VNF can be considered as a container of network services provisioned by software, very similar to a VM operational model. The infrastructure part of NFV includes all physical resources (e.g., CPU, memory, and I/O) required for storage, computing and networking to prepare the execution of VNFs. The management of all virtualization-specific tasks in NFV framework is performed by NFV management and orchestration domain. For instance, this domain orchestrates and manages the lifecycle of resources and VNFs, and also controls the automatic remote installation of VNFs.

The resulting environment now is a little bit more complicated than a few years before.

Where in the past we used to have

  • physical servers running Operative Systems as Linux, Unix or Windows bound to the specific hardware platform, and almost monolithic services running on those solutions,
  • physical storage unit running on different technologies and network (Ethernet, iscasi, fiber optic and so on),
  • network connected through physical devices, with some specific unit providing external access (VPN servers)
  • and protected by some sort of security unit providing some sort of control (firewall, IPSIDS, 802.1x, AAA and so on)
  • managed quite independently trough different interfaces or programs

now we moved to a world where we have

a virtualized environment where services (think as an example at Docker implementations) or entire operating systems run on a virtual machines (VMs) that manage the abstraction with the hardware

and is able to allocate resources dynamically in terms of performance and even geographic locations,

a network environment which services are partially virtualized (as in VNF implementation) and partially physical and interact with the virtual environment dynamically

a network configured dynamically through control software (SDN) which can dynamically and easily modify the network topology itself in order to respond to the changing request coming from the environment (users, services, processes).

Nowadays, the impressive effects of network functions virtualization (NFV) are evident in the wide range of applications from IP node implementations (e.g., future Internet architecture) to mobile core networks. NFV allows network functions (e.g., packet forwarding and dropping) to be performed in virtual machines (VMs) in a cloud infrastructure rather than in dedicated devices. NFV as an agile and automated network is desirable for network operators due to the ability of easily developing new services and the capabilities of self-management and network programmability via software-defined networking (SDN). Furthermore, co-existence with current networks and services leads to improve customer experience, and reduces the complexity, capital expenditure (CAPEX), and operational expenditure (OPEX).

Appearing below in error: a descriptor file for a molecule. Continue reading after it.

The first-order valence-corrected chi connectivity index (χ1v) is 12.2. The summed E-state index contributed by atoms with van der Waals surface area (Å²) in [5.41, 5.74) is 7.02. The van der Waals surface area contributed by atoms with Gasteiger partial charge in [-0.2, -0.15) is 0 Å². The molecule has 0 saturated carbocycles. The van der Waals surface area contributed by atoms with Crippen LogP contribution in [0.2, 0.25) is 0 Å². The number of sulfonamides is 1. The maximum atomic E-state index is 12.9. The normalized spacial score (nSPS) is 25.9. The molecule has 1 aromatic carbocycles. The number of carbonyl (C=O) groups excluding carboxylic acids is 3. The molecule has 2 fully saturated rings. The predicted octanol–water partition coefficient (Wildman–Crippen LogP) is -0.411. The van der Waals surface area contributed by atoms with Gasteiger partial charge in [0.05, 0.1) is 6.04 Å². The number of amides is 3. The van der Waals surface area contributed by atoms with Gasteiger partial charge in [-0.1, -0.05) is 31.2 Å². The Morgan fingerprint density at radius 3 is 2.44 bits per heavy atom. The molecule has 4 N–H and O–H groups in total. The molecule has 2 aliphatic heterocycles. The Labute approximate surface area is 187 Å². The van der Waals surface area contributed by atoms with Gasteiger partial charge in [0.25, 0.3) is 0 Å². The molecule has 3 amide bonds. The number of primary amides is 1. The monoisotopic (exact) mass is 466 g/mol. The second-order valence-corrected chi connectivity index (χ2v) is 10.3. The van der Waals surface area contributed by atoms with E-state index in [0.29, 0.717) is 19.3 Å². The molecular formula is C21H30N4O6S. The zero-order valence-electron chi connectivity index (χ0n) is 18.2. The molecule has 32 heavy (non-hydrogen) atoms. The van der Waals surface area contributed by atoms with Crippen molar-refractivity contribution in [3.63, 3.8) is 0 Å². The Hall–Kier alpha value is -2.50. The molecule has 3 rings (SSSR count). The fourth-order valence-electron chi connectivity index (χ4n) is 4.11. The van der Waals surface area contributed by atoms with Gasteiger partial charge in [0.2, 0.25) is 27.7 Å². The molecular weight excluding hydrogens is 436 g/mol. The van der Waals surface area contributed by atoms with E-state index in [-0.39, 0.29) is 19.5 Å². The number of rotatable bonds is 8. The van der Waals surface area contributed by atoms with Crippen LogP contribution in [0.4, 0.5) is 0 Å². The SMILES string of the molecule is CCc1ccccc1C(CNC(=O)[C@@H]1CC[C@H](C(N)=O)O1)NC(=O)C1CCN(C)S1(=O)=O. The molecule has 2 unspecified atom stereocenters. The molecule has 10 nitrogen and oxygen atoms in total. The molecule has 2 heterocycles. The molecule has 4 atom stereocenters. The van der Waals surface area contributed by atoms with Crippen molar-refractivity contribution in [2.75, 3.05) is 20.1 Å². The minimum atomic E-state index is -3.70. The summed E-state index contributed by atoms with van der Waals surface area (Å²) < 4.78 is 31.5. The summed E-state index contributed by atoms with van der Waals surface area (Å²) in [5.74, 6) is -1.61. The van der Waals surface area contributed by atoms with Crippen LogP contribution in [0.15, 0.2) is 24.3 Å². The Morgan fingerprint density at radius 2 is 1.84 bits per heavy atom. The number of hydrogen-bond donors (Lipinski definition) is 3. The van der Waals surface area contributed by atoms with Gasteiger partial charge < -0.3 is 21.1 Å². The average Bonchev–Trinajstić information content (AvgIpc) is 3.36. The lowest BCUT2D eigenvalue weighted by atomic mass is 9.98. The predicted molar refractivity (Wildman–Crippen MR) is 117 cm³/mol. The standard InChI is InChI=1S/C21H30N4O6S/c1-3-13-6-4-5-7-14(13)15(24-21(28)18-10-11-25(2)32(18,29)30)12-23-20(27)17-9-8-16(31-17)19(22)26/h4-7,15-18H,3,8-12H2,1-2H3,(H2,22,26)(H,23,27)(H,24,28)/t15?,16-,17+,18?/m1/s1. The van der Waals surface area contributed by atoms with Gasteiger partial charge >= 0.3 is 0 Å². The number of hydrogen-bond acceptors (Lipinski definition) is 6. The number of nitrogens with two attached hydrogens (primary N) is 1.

In theory, virtualization broadly describes the separation of resources or requests for a service from the underlying physical delivery of that service. In this view, NFV involves the implementation of network functions in software that can run on a range of hardware, which can be moved without the need for installation of new equipment. Therefore, all low-level physical network details are hidden and the users are provided with the dynamic configuration of network tasks.

Everything seems so better and easy, but all those transformation does not come out without a price in terms of security.

Every step into virtualization bring security concerns, related to the control plane (think of hypervisor security, orchestrator security), the communication plane, the virtual environment itself (that often inherit the same problem of the physical platform), and the transition interface between the physical and virtual world.

Despite many advantages, therefore NFV introduces new security challenges. Since all software-based virtual functions in NFV can be configured or controlled by an external entity (e.g., third-party provider or user), the whole network could be potentially compromised or destroyed. For example, in order to properly reduce hosts’ heavy workloads, a hypervisor in NFV can dynamically try to achieve the load-balance of assigned loads for multiple VMs through a flexible and programmable networking layer which is known as virtual switch; however, if the hypervisor is compromised, all network functions can be disabled completely (a good old Ddos) or priority can be provided to some services instead others.